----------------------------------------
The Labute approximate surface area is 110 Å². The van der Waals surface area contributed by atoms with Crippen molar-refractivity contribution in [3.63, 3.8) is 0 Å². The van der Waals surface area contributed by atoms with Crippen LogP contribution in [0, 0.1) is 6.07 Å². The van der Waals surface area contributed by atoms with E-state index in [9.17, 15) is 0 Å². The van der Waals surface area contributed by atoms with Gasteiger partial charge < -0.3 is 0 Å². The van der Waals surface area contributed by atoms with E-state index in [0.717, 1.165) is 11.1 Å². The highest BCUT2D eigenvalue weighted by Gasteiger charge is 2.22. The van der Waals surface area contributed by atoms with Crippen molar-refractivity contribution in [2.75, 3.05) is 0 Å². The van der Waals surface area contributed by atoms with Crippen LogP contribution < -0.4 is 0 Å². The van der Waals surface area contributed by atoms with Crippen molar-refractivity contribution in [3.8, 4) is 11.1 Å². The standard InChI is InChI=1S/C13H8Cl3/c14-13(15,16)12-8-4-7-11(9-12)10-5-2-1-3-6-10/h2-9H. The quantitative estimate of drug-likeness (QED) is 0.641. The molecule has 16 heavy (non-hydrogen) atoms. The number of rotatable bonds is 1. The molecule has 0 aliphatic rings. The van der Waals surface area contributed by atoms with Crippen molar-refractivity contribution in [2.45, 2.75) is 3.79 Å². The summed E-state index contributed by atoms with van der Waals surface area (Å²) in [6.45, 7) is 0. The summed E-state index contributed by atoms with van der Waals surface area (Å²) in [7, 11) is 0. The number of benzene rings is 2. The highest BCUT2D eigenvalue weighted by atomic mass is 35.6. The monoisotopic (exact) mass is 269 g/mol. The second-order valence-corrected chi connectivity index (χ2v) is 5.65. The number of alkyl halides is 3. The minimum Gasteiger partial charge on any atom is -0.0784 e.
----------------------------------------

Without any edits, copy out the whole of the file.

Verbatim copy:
The Labute approximate surface area is 110 Å². The van der Waals surface area contributed by atoms with Crippen molar-refractivity contribution in [3.63, 3.8) is 0 Å². The van der Waals surface area contributed by atoms with Crippen LogP contribution in [0, 0.1) is 6.07 Å². The van der Waals surface area contributed by atoms with E-state index in [9.17, 15) is 0 Å². The van der Waals surface area contributed by atoms with Gasteiger partial charge < -0.3 is 0 Å². The van der Waals surface area contributed by atoms with E-state index in [0.717, 1.165) is 11.1 Å². The highest BCUT2D eigenvalue weighted by Gasteiger charge is 2.22. The van der Waals surface area contributed by atoms with Crippen molar-refractivity contribution in [2.75, 3.05) is 0 Å². The van der Waals surface area contributed by atoms with Crippen LogP contribution < -0.4 is 0 Å². The van der Waals surface area contributed by atoms with Crippen molar-refractivity contribution in [3.8, 4) is 11.1 Å². The standard InChI is InChI=1S/C13H8Cl3/c14-13(15,16)12-8-4-7-11(9-12)10-5-2-1-3-6-10/h2-9H. The quantitative estimate of drug-likeness (QED) is 0.641. The molecule has 16 heavy (non-hydrogen) atoms. The number of rotatable bonds is 1. The molecule has 0 aliphatic rings. The van der Waals surface area contributed by atoms with Crippen molar-refractivity contribution in [2.45, 2.75) is 3.79 Å². The summed E-state index contributed by atoms with van der Waals surface area (Å²) in [6.45, 7) is 0. The summed E-state index contributed by atoms with van der Waals surface area (Å²) in [7, 11) is 0. The number of benzene rings is 2. The highest BCUT2D eigenvalue weighted by atomic mass is 35.6. The monoisotopic (exact) mass is 269 g/mol. The second-order valence-corrected chi connectivity index (χ2v) is 5.65. The number of alkyl halides is 3. The minimum Gasteiger partial charge on any atom is -0.0784 e.